The semester is winding down and we have less than two weeks left. This has been quite a transformational set of months. I started out with the idea of gaining a competence and certification in Elementary Education, then slowly moved away from this already defined path and into a self-designed competence called Sustainable Community Development. Lately, I have been researching more of what this means.
Overall, life moves fast here at Prescott College. I came here in the fall of 2008, and it has been superbly engaging since then. I have gone to many amazingly beautiful places, discussed various topics with the utmost passion, rode a horse 800 miles, changed my course of study, and participated in countless events, all since I took my first step on orientation.
It is an interesting opportunity to be able to attend a school like Prescott College, and the school is changing, much like everything else; for change is the only constant, and in order to not become stale, we must move with the river of energy. As for immediate change, President Dan Garvey will be retiring at the end of June, and Dr. Kristin Woolever will be stepping forth to fill the position. Dr. Woolever comes to Prescott College from the University of New Hampshire at Manchester, where she is currently Dean and Director of the Campus. Prior to UNH Manchester, Woolever led the Antioch Center for Creative Change at Antioch University Seattle in a reorganization that included the development of alternative course delivery models and innovative, cross-disciplinary graduate programs in environmental studies, management, organizational psychology, systems thinking, and strategic communication.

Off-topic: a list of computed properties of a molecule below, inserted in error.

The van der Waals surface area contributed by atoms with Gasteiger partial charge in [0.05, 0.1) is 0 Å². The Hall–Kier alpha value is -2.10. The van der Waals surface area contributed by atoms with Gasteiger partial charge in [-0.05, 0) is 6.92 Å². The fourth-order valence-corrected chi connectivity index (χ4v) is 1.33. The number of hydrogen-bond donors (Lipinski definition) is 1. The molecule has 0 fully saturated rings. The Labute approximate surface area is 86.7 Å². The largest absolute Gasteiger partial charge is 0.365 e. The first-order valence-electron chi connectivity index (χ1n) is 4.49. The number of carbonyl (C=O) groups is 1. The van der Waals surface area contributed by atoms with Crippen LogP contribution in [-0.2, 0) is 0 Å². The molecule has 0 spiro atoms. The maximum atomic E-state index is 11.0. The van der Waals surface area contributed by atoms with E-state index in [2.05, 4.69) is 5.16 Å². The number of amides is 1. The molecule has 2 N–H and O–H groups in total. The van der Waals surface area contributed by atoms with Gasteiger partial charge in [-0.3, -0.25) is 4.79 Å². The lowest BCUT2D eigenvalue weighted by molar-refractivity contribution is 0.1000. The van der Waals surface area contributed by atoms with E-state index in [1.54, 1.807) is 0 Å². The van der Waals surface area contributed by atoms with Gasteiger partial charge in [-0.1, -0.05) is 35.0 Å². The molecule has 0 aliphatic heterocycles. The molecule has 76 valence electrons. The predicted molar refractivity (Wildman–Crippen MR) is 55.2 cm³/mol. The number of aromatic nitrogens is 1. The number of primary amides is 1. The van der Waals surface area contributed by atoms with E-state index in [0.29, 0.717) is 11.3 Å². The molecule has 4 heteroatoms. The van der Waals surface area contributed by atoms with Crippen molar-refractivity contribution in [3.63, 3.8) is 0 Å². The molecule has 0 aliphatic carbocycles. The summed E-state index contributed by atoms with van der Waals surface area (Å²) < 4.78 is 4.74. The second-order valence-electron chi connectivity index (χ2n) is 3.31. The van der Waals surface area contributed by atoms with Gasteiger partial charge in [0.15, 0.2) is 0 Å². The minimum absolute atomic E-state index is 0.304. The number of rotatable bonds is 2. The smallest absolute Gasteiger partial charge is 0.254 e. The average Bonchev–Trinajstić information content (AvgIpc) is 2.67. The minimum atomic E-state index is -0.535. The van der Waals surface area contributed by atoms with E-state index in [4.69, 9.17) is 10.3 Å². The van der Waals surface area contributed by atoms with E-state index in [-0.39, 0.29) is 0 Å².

Moreover, the college has acquired the alley way that previously split the campus in half. Now, we have purchased this piece of property and will be reinvigorating it by taking down the telephone poles that expose various wires putting them underground, and the ecological design class has been planning what we will see in the near future. This will greatly beautify the campus, and will create a more integrated environment. Currently, the alleyway has been closed to cars, and has begun the process of redefining the current nature of the campus.
In terms of residential options, there are a few ideas in the works that will include a dormitory for around 150 students, but this has yet to be set in stone. The college will probably not see this for another year.
As for the summer class schedule, this has been changed from a block and quarter system to a semester filled with four block classes. Examples of these classes are: Public Art-Mural Painting, Expeditionary Sailing, Surfing & Oceanographic Principles of Wave Dynamics, Aboriginal Living Skills, Jungian Studies…. Moreover, there will still be classes that take up most or the entire summer, which include: South America – Land of Contrasts, Maasailand – A Study in Community Activism, Sustainable Nepal, Studies in Alaska, Ecological Design at the ECOSA Institute….
In essence, our world is constantly changing, and if we are going to be active in our environment we must move with the belief that our life does not belong to us, it belongs to our dreams.
Peace be the journey
If you ever think you are too small to make a difference, you have never slept with a mosquito in the room.